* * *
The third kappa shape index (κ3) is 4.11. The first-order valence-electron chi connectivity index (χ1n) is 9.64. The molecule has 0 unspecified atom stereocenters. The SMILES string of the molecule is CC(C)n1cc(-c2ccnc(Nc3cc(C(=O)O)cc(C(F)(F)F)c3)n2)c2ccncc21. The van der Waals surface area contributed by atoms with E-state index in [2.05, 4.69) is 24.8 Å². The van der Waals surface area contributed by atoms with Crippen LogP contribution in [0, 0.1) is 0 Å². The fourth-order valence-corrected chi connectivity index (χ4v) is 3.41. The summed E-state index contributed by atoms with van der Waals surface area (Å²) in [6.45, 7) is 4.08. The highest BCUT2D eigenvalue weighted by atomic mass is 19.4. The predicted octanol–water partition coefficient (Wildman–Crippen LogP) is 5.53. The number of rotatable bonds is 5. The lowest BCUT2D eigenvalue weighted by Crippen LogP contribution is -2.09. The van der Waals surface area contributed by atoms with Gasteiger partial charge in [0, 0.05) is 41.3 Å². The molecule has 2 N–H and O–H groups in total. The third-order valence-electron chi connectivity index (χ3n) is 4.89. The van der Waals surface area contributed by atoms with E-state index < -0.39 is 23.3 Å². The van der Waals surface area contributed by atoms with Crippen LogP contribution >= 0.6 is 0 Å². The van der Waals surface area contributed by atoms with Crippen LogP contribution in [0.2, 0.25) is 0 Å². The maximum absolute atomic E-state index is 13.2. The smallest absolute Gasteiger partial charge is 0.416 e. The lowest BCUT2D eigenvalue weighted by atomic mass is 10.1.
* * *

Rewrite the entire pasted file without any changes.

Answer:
The third kappa shape index (κ3) is 4.11. The first-order valence-electron chi connectivity index (χ1n) is 9.64. The molecule has 0 unspecified atom stereocenters. The SMILES string of the molecule is CC(C)n1cc(-c2ccnc(Nc3cc(C(=O)O)cc(C(F)(F)F)c3)n2)c2ccncc21. The van der Waals surface area contributed by atoms with E-state index in [2.05, 4.69) is 24.8 Å². The van der Waals surface area contributed by atoms with Crippen LogP contribution in [0, 0.1) is 0 Å². The fourth-order valence-corrected chi connectivity index (χ4v) is 3.41. The summed E-state index contributed by atoms with van der Waals surface area (Å²) in [6.45, 7) is 4.08. The highest BCUT2D eigenvalue weighted by atomic mass is 19.4. The predicted octanol–water partition coefficient (Wildman–Crippen LogP) is 5.53. The number of rotatable bonds is 5. The lowest BCUT2D eigenvalue weighted by Crippen LogP contribution is -2.09. The van der Waals surface area contributed by atoms with Gasteiger partial charge in [0, 0.05) is 41.3 Å². The molecule has 2 N–H and O–H groups in total. The third-order valence-electron chi connectivity index (χ3n) is 4.89. The van der Waals surface area contributed by atoms with E-state index < -0.39 is 23.3 Å². The van der Waals surface area contributed by atoms with Crippen LogP contribution >= 0.6 is 0 Å². The van der Waals surface area contributed by atoms with Crippen LogP contribution in [0.2, 0.25) is 0 Å². The maximum absolute atomic E-state index is 13.2. The smallest absolute Gasteiger partial charge is 0.416 e. The lowest BCUT2D eigenvalue weighted by atomic mass is 10.1.